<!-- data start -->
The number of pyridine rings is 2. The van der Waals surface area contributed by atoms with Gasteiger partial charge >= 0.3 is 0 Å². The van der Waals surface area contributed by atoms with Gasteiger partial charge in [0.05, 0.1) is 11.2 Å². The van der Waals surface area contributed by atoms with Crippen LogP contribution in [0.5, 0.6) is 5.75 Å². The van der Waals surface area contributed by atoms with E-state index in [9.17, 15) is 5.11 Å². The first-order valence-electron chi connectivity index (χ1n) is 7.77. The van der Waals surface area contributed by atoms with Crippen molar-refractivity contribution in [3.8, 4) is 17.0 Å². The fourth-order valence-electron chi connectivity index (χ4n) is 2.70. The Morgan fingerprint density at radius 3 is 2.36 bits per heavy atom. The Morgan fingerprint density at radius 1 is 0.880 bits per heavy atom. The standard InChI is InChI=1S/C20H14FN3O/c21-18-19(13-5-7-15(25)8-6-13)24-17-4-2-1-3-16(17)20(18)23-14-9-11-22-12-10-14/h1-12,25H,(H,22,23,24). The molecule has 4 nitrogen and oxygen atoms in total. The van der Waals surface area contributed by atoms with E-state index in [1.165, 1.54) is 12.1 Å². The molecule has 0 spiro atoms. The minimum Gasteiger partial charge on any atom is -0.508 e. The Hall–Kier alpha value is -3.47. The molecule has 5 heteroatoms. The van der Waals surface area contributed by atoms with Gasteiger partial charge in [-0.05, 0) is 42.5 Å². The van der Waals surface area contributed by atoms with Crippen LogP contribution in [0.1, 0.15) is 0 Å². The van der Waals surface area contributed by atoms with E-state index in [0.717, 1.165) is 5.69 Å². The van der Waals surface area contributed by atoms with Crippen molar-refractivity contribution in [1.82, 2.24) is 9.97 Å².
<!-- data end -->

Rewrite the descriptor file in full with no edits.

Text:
The number of pyridine rings is 2. The van der Waals surface area contributed by atoms with Gasteiger partial charge >= 0.3 is 0 Å². The van der Waals surface area contributed by atoms with Gasteiger partial charge in [0.05, 0.1) is 11.2 Å². The van der Waals surface area contributed by atoms with Crippen LogP contribution in [0.5, 0.6) is 5.75 Å². The van der Waals surface area contributed by atoms with E-state index in [9.17, 15) is 5.11 Å². The first-order valence-electron chi connectivity index (χ1n) is 7.77. The van der Waals surface area contributed by atoms with Crippen molar-refractivity contribution in [3.8, 4) is 17.0 Å². The fourth-order valence-electron chi connectivity index (χ4n) is 2.70. The Morgan fingerprint density at radius 3 is 2.36 bits per heavy atom. The Morgan fingerprint density at radius 1 is 0.880 bits per heavy atom. The standard InChI is InChI=1S/C20H14FN3O/c21-18-19(13-5-7-15(25)8-6-13)24-17-4-2-1-3-16(17)20(18)23-14-9-11-22-12-10-14/h1-12,25H,(H,22,23,24). The molecule has 4 nitrogen and oxygen atoms in total. The van der Waals surface area contributed by atoms with E-state index in [1.165, 1.54) is 12.1 Å². The molecule has 0 spiro atoms. The minimum Gasteiger partial charge on any atom is -0.508 e. The Hall–Kier alpha value is -3.47. The molecule has 5 heteroatoms. The van der Waals surface area contributed by atoms with Gasteiger partial charge in [-0.05, 0) is 42.5 Å². The van der Waals surface area contributed by atoms with Crippen LogP contribution in [0.1, 0.15) is 0 Å². The van der Waals surface area contributed by atoms with E-state index in [0.717, 1.165) is 5.69 Å². The van der Waals surface area contributed by atoms with Crippen molar-refractivity contribution in [1.82, 2.24) is 9.97 Å².